There is, I believe, a strong, pervasive, and somewhat subtle strategy unfolding among those who call themselves evangelical Christians. This movement is being masterminded by the archenemy Satan and, sadly, being brought into evangelical churches.
Now, as in all times and seasons, the Word of God is under attack. And we have to be somewhat careful and watchful to discern how it’s being attacked at this time. I believe, presently, the attack on Scripture is primarily coming from those who deny its sufficiency for all matters of faith and conduct — one of the great statements of traditional evangelical theology. Let me briefly describe what I mean by that with some illustrations.
First of all, there has grown to be a great preoccupation with what I would call “worldly management technique.” With all of the books being written on successful corporations and successful styles of management and so forth, the church has perked up its ears and is learning those kinds of methods as if they were the keys to building the kingdom of God. As if to say, “Knowing the Word of God and understanding its principles related to the growth of the church is not adequate, and we must go to the management techniques and the systems of success the world uses, and transfer those to the church.” I believe this is a subtle attack on Scripture’s sufficiency to drive the growth and development of the church.
Secondly, another angle that I’ve been concerned about is that many people seem rather bored with the things of God revealed in Scripture and feel it is not a sufficient diet for the saints of the church. And churches are spending a lot of money to entertain people. We have developed Christian celebrity list of sorts. It is costing the church billions and billions of dollars of the Lord’s money. In that, I believe, is an attack on the sufficiency of the Word of God to bring to the life of believers all that is needed for joy and fulfillment.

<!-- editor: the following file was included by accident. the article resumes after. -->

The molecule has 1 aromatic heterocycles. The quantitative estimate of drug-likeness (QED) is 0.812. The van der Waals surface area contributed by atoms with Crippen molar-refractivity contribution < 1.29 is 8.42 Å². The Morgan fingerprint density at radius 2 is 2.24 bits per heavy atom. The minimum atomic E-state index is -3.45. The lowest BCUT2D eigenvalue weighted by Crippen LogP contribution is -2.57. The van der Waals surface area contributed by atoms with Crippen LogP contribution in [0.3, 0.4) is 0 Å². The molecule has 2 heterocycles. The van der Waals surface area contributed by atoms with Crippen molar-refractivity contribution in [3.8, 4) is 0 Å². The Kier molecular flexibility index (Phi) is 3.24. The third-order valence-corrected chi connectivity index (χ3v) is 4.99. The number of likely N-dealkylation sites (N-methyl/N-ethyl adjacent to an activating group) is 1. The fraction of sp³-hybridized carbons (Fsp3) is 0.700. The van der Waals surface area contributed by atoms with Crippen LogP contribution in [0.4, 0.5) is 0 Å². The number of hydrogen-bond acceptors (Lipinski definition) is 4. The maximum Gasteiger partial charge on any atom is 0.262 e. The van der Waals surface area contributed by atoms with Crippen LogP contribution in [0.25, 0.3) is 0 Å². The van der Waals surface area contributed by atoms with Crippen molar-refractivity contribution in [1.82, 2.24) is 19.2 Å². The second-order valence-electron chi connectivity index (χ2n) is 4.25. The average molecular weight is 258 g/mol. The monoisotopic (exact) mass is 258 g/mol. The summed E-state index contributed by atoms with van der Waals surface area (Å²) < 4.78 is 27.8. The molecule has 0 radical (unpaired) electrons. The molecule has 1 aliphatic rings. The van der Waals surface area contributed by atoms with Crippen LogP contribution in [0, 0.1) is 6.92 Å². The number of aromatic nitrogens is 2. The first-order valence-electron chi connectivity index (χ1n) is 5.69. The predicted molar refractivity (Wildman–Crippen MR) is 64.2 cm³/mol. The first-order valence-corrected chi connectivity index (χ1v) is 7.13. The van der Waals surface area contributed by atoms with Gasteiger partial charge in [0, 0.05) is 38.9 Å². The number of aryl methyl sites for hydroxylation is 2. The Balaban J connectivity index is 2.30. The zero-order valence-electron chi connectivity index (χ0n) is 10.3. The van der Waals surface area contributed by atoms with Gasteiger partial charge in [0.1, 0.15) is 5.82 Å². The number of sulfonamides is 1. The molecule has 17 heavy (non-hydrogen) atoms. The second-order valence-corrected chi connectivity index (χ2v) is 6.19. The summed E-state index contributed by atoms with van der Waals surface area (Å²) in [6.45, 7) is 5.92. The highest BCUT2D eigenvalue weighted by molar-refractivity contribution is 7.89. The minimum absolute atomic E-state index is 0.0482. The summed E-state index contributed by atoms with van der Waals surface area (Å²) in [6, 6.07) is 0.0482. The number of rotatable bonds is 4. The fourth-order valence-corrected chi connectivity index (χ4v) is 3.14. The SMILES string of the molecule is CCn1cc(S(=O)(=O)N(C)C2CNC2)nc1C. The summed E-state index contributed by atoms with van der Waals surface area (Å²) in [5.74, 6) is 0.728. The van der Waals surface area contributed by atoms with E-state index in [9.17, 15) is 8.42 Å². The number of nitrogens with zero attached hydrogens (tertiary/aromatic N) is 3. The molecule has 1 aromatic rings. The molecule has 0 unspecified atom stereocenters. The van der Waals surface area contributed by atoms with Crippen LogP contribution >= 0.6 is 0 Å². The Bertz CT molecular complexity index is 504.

Another area of great distress to me is the area of what we could call mysticism, or the occult. I believe if you look closely at evangelicalism, you will find many people becoming preoccupied with the occult. They don’t think that’s what it is, but that is indeed what it is. They are reaching into the world of mediums and demon spirits and the devil himself, because they are searching for supernatural power, ecstatic experiences, for miracles.
There are those who are advocating Christian mantras, a chanting kind of thing. There are those offering formulas for confronting Satan and dealing with demons, positive confession and visualization techniques where you visualize something as a reality, whether it’s your healing, your new car or the girl you want, or developing a ministry. These are all forms of occult magic. They are being practiced to gain supposed divine power, but the power they gain is the power of the enemy.
Further, another way in which firm belief in biblical sufficiency has been abandoned is in the matter of marriage and family. There was a time when we believed that if we studied the Word of God, we would be able to live life in the family to its fullest, that marriage could be all that God ever intended if lived by biblical principles.